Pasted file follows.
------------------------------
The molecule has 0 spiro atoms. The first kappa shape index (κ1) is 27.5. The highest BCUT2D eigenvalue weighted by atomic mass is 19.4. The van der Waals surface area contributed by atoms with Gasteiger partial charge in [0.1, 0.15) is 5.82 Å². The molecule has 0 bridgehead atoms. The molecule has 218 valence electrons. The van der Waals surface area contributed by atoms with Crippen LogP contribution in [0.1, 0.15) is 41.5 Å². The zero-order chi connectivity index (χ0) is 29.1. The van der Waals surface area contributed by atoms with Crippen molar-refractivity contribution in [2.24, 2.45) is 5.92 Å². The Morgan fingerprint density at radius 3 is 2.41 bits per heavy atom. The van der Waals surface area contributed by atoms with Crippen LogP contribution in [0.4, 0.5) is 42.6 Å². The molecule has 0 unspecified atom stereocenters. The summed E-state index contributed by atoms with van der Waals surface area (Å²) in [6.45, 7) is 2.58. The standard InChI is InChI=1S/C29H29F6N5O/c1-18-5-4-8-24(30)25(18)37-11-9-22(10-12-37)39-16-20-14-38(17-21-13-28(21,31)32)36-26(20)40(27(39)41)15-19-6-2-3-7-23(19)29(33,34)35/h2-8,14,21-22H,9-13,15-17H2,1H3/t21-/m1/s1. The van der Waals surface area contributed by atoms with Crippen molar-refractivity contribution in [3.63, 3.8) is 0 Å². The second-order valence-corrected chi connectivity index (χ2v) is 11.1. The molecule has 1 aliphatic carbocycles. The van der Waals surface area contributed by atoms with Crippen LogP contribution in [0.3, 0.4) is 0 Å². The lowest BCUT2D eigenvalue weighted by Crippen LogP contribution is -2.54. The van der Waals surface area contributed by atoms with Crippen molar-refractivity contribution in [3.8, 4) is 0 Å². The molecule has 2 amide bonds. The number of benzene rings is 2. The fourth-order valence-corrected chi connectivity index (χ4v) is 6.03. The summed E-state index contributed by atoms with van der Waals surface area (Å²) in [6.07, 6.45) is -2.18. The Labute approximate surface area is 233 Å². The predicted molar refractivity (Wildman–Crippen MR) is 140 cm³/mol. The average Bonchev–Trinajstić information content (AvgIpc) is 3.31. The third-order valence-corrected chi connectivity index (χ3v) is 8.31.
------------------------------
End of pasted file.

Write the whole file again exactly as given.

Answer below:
The molecule has 0 spiro atoms. The first kappa shape index (κ1) is 27.5. The highest BCUT2D eigenvalue weighted by atomic mass is 19.4. The van der Waals surface area contributed by atoms with Gasteiger partial charge in [0.1, 0.15) is 5.82 Å². The molecule has 0 bridgehead atoms. The molecule has 218 valence electrons. The van der Waals surface area contributed by atoms with Crippen LogP contribution in [0.1, 0.15) is 41.5 Å². The zero-order chi connectivity index (χ0) is 29.1. The van der Waals surface area contributed by atoms with Crippen molar-refractivity contribution in [2.24, 2.45) is 5.92 Å². The Morgan fingerprint density at radius 3 is 2.41 bits per heavy atom. The van der Waals surface area contributed by atoms with Crippen LogP contribution in [0.4, 0.5) is 42.6 Å². The molecule has 0 unspecified atom stereocenters. The summed E-state index contributed by atoms with van der Waals surface area (Å²) in [6.45, 7) is 2.58. The standard InChI is InChI=1S/C29H29F6N5O/c1-18-5-4-8-24(30)25(18)37-11-9-22(10-12-37)39-16-20-14-38(17-21-13-28(21,31)32)36-26(20)40(27(39)41)15-19-6-2-3-7-23(19)29(33,34)35/h2-8,14,21-22H,9-13,15-17H2,1H3/t21-/m1/s1. The van der Waals surface area contributed by atoms with Crippen molar-refractivity contribution in [3.63, 3.8) is 0 Å². The second-order valence-corrected chi connectivity index (χ2v) is 11.1. The molecule has 1 aliphatic carbocycles. The van der Waals surface area contributed by atoms with Crippen LogP contribution in [0.3, 0.4) is 0 Å². The lowest BCUT2D eigenvalue weighted by Crippen LogP contribution is -2.54. The van der Waals surface area contributed by atoms with Crippen molar-refractivity contribution in [3.8, 4) is 0 Å². The molecule has 2 amide bonds. The number of benzene rings is 2. The fourth-order valence-corrected chi connectivity index (χ4v) is 6.03. The summed E-state index contributed by atoms with van der Waals surface area (Å²) in [6.07, 6.45) is -2.18. The Labute approximate surface area is 233 Å². The predicted molar refractivity (Wildman–Crippen MR) is 140 cm³/mol. The average Bonchev–Trinajstić information content (AvgIpc) is 3.31. The third-order valence-corrected chi connectivity index (χ3v) is 8.31.